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Lower Richland High School

Sporting Clays continues to grow at Laurence Manning

By Jeff Staser

Staff Writer

Manning – When then seventh grader Jamey Williamson picked up a shotgun and told her father, Mark Williamson, that she wanted to join the Laurence Manning Sporting Clay team, the elder Williamson indulged his daughter considering it a phase that would soon pass. Three years later, Mark is now Coach Williamson and his freshman daughter is part of a growing, successful Swampcat program.

“She had never picked up a shotgun before,” Williamson explained, “but each shooting team of three shooters needs an assistant with them so I volunteered to help out. We just went out there with the idea to have some fun, but the first time out I was hooked. The three Rookie First Year girls finished third in their first shoot.”

The three have never looked back. Jamey, with her 12 gage Beretta, teams with freshman Carrie Rickenbaker and freshman Isabella Harris to comprise one of the nine teams Laurence Manning fields. The team recently finished second in the state championship shoot, finishing only two clays behind the state winners with Williamson missing Highest Overall (HOA) by only four clays. The three, who now shoot at the Junior Varsity First Year level, have placed in every shoot they’ve competed in over the past three years.

The three aren’t the only up and coming shooters Laurence Manning fields, however. In fact, another Junior Varsity First Year team finished second in the state in skeet and trap. Shooting events are split into three competitions; sporting clays, skeet and trap. Each event comprises of 100 targets per shooter with the combined score of the three member teams making up their final score.

Freshman Madelyn Richburg, freshman Riley McDuffie and freshman Kinsey Bjork took second in the skeet and trap and earlier in the year had also finished second in a DNR shoot. Bjork and Richburg fire a 12 gage Beretta while McDuffie’s choice is a 12 gage Franchi.

What makes these finishes more impressive is the level of competition the teams face at state sponsored shoots. All teams are not made the same. While some are actual high school teams like the Swampcat squad, teams also come from 4H groups and other independent teams where coaches can pull from large areas. Over 600 shooters compete in most meets.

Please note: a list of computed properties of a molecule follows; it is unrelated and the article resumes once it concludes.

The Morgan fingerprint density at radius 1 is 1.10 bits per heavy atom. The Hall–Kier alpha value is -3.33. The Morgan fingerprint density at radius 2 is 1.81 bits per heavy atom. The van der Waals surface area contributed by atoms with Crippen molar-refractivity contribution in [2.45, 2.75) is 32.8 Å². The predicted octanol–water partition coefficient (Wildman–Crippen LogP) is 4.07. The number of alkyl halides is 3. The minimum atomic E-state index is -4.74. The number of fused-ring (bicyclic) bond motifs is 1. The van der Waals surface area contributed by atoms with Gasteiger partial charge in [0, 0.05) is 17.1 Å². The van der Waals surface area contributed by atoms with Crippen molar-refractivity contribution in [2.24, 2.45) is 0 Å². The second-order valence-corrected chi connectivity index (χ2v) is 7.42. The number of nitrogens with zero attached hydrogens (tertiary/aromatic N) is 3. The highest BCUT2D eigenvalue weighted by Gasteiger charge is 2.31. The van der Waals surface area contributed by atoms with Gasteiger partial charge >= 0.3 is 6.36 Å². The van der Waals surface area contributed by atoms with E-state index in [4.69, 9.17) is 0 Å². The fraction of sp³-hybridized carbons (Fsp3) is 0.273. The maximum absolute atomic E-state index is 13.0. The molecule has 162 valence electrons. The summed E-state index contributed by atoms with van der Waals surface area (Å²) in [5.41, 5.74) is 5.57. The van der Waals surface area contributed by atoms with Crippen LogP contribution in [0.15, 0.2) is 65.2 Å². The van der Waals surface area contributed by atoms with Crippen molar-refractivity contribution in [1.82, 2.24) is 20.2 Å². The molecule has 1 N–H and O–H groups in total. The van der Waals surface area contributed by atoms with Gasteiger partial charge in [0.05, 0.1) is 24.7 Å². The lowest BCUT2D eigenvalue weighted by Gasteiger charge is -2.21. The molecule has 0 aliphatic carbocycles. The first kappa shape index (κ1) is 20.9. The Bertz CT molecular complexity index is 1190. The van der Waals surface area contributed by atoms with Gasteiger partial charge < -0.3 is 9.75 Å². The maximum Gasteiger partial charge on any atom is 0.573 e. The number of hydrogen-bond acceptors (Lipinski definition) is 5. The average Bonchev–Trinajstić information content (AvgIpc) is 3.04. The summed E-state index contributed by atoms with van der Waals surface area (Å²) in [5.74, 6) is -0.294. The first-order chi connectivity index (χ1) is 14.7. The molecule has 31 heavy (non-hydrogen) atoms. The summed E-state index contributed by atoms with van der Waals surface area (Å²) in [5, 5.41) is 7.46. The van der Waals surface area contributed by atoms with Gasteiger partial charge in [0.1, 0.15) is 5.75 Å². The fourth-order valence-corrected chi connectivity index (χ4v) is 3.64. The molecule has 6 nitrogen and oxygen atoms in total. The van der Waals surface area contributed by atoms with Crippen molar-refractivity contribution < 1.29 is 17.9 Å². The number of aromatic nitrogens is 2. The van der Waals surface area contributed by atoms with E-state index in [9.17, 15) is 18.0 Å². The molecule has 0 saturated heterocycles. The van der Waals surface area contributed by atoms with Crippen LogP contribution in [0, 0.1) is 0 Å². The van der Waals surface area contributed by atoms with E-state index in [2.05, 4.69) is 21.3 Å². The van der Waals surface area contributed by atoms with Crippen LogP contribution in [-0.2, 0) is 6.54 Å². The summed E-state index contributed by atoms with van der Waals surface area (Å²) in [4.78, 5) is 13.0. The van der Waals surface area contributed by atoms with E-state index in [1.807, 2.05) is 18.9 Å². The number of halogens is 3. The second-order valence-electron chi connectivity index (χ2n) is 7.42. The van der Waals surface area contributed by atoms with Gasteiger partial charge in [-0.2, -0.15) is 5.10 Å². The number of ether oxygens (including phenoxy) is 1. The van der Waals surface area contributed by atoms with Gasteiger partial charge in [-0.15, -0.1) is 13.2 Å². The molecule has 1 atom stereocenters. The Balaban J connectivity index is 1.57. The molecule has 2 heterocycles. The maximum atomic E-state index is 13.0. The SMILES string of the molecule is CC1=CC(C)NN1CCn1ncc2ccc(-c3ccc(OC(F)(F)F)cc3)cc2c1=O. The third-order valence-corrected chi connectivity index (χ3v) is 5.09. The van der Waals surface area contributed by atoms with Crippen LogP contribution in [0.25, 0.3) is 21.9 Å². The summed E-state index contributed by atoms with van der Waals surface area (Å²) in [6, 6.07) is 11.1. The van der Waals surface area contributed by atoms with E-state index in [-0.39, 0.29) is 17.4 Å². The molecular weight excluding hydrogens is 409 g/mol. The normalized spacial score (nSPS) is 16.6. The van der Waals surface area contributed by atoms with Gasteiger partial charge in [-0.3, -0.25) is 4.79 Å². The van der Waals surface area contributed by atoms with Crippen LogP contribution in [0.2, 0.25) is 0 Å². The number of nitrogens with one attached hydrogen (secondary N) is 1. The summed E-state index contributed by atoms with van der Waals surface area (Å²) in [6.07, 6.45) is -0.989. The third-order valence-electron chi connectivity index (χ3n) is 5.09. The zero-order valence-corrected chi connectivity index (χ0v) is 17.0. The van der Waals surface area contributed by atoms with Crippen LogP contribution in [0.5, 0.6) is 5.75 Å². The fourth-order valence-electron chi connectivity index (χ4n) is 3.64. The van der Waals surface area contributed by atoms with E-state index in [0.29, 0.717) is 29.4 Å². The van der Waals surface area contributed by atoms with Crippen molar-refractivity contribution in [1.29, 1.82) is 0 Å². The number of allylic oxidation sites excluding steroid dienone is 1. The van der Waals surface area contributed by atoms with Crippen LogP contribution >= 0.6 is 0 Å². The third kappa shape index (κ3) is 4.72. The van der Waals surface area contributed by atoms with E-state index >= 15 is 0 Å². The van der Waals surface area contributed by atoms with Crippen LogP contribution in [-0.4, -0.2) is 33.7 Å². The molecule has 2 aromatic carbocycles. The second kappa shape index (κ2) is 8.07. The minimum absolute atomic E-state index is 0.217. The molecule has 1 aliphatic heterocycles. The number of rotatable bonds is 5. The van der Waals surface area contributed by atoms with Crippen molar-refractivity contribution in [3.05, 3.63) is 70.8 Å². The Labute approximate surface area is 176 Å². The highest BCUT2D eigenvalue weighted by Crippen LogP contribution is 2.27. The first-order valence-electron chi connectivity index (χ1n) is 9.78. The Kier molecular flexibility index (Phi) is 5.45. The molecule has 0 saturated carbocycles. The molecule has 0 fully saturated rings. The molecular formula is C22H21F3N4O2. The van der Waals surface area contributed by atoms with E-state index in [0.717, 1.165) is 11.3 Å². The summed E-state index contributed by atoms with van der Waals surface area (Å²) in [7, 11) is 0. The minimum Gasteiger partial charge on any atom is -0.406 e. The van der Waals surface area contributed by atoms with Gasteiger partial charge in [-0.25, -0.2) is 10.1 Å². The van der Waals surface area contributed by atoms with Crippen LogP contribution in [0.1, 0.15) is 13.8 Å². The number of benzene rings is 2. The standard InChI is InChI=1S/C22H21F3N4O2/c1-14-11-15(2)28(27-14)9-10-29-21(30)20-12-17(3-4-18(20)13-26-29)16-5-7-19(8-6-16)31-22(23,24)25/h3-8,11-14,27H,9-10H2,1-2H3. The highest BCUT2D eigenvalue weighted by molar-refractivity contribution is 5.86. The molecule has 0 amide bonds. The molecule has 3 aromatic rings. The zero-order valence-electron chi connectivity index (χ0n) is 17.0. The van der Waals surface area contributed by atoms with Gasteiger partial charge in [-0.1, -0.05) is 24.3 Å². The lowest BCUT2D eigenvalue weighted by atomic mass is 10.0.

Those numbers make obtaining HOA honors for individual shoots a steep mountain to climb, but several Swampcats have been able to capture this title throughout the year. Seventh grader Broughton Lester used his Ruger Red Label for HOA honors at the Rookie First Year competition with a 95 at an Edgefield shoot. That’s 95 out of 100 targets!

Seventh grader Colin Cribb took HOA honors at the same level as well.

Other Rookie First Year shooters include seventh graders Morgan Lowder, Layne Tidwell, Cameron Branham, Reid Jordan and Reese McInnis. The Swampcats filed three eighth graders in Gabe Richburg, Still McIntosh and Cathryn Fowler.

Brandon Rogers, Dylan McLeod and Jacob Mitchell round out a talented group of freshmen, with sophomores Carson Baker, Hunter Thynes and John Burroughs moving into the varsity ranks. The team also fields seven upper classmen in the Advance Varsity level with juniors Jordan Sherbert, Wesley Turner and Aubrey Pack joining seniors Kelsey Williamson, Austin Reeves, Thomas Shumpert and Caleb Richburg.

Sporting Clays require a dedicated group of coaches as well. Each shooting team of three are required to have an assistant coach to shadow them through the courses during competition. With Williamson and Burchell Rickenbacker handling head coaching duties, John Burroughs, Bobby Turner, Kevin Richburg, Robbie Pack, Mikey Cribb, Rick Baker, Harry Roger, Patrick Lester, Ryan Fowler and Jimmy Charles make up the team of Swampcat coaches.

“Coaching is a lot different than coaching baseball or some other sport,” Williamson said. “Really, once the shooters understand how to get a reference point on where they want to shoot, and learn the presentation of the bird, it is all up to them. If they have a consistent anchor point with their gun, they are going to find success.”

Many of the Swampcats are finding success in the sport, and the sport is finding success at the school.

“Its fun and it’s something everyone can do,” the head coach said. “It doesn’t matter how big you are, how fast you are or any of those other things. It’s fun to watch how well these kids perform and to imagine how good they can be. Heck, a lot of them can out-shoot me!”

However, it’s the friendships Williamson sees the shooters make that excite him the most.

“These kids are meeting people from around the state and making friends with other kids they wouldn’t have met otherwise. There’s great camaraderie in the sport,” Williamson explained. “Besides, it’s a lot of fun to see the excitement in a kid’s face who has never picked up a shotgun before when they bust that first clay. That makes it all worth it.”


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